Radical fix: Drill holes in your Mac to make it run cooler

MacBookProIconXMacBook systems have a notorious reputation for running hot when put under heavy load, which can make them uncomfortable to handle. This is especially true with older MacBook Pro systems from 2009-2011, where in comparison to the latest models that have vents along the side, the lack of vents causes them to run hotter and have internal fans work harder to pump air over the system’s heat-sinks. If you are sick of your Mac getting too hot, then one effective approach you can take is to open it up an drill yourself some new vent holes.

The main cause for extra heat is from the tight spaces in the MacBook that confines the heat, and while opening the system up will obviously give you the best options for cooling it, this is clearly not a practical solution for a laptop system.

An alternative that the folks over at iFixIt have undertaken is to provide their own vent holes in the bottom of the system, to give the fans a quick intake of external air, and allow them to pump this cooler air over the system’s components far more efficiently, giving making the system run cooler without constantly ramping up the fans to their highest.

While iFixIt decided to drill a circular series of holes in the base of the MacBook bottom cover where the fans are, if you are inclined to pursue this approach, then you should be able to do a similar thing without needing to worry about any specific pattern (circular or otherwise). Instead, with the bottom cover removed, locate the areas where the fans are, and then use a 1/16-inch drill (or smaller) to slowly punch a few holes around these areas. Provided you have about 20-30 holes covering the area of the fans, there should be enough area to allow flow through your Mac’s cover directly into the fan’s intakes. The smaller the holes you use, the better, as they will prevent excess dust from getting in, but do be sure to compensate for the reduced flow through smaller holes by drilling more of them.

iFixIt speed holes in a MacBook Pro

iFixIt’s “speed holes” allow the MacBook to vent more and run far cooler (image credit: iFixIt.com)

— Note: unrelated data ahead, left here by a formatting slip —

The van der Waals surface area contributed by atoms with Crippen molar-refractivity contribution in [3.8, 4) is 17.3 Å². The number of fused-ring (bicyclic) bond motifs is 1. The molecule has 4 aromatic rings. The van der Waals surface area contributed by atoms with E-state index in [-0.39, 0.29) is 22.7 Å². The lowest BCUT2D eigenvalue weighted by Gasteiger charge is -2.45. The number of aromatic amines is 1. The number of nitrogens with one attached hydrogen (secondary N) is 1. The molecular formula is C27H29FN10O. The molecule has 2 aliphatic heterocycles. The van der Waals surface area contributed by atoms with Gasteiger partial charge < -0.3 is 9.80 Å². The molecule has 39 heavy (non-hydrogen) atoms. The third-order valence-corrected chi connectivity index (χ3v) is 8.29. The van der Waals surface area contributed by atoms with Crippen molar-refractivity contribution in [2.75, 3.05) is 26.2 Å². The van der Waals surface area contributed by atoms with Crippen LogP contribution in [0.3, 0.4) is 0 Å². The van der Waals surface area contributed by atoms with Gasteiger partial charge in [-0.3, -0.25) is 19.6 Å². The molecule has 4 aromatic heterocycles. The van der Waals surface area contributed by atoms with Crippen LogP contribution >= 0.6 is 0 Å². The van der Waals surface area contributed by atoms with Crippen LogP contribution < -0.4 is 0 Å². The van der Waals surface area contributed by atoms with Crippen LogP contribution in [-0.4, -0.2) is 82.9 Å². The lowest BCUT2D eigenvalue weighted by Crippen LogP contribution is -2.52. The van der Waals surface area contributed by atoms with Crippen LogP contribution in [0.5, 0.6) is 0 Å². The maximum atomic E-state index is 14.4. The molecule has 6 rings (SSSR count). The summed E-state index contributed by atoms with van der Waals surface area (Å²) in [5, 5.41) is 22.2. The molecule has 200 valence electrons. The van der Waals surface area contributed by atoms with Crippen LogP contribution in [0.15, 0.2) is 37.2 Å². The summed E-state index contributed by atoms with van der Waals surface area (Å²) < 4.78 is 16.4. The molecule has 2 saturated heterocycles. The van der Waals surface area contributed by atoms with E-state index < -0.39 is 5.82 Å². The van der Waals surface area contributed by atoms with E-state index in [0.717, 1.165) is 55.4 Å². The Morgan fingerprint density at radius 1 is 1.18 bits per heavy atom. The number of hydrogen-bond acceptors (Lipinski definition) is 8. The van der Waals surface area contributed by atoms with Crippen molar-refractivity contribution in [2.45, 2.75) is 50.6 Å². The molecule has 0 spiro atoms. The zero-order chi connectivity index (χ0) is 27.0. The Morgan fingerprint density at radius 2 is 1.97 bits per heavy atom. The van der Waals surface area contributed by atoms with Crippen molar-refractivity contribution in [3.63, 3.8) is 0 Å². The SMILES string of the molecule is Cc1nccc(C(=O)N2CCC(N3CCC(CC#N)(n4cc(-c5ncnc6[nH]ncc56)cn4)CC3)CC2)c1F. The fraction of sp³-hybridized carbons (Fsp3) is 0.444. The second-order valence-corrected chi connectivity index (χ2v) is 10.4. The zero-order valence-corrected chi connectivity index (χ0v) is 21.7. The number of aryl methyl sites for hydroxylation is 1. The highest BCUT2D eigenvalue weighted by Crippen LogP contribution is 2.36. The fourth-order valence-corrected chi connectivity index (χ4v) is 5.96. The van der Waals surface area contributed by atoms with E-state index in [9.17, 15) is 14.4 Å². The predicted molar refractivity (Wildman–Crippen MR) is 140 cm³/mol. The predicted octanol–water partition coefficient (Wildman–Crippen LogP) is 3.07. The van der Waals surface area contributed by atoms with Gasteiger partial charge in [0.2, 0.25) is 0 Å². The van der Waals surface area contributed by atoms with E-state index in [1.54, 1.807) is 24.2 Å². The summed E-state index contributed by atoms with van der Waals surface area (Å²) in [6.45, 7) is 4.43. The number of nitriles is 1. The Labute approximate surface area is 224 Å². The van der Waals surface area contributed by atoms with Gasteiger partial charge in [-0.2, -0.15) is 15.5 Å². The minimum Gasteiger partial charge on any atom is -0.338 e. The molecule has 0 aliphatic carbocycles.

Since the Mac’s aluminum chassis is relatively soft and thin metal, the area around the holes you drill may warp if you press hard when drilling, so be sure to go slowly and with low drill speeds, and allow a fresh and sharp bit to do the work (drill on a piece of wood for stability and safety). If you drill from the outer side of the panel then you can help avoid burrs, but you might still need to gently sand the area to reduce any sharp edges. Be sure to thoroughly vacuum all metal shavings and shards before reassembling your system.

Keep in mind that while this is doable and should work very well for any Aluminum MacBook, it is a more radical approach that will void any warranty. Therefore, be sure you only do this on systems that are no longer covered, and only if you are experiencing problems that you cannot otherwise manage. In the case of iFixIt, the issue was from a long-standing graphic problem where poor soldering on graphics chip components in older MacBook Pro systems would fail under use from excessive heat.

4 thoughts on “Radical fix: Drill holes in your Mac to make it run cooler

  1. tingo

    Personnally, Topher, before getting so drastic I’d rather make sure that the fan holes are kept clean, as per the procedure I outlined here three years ago or so: https://discussions.apple.com/message/17841146

    Since then, I’ve adjusted the frequency of the vacuuming to every 4½ months, and I haven’t had any overheating problems with this machine anymore. But I suppose it depends on one’s working environment.

  2. forkboy1965

    That is a pretty wild, but interesting solution. I just have difficulty imagining taking a drill to what was a $1200 laptop!

  3. artiste212

    These MacBooks must be overheating from dust and dirt either in the air cooling system or from dust deposited directly on the components inside. It seems to be that a thorough cleaning is far safer than drilling more holes, which would of course allow more dust to enter — even if they’re small. Also, software such as Macs Fan Control might be useful in raising the fan speed in marginal cases where the airflow has almost been sufficient. Either seems a bit less radical.

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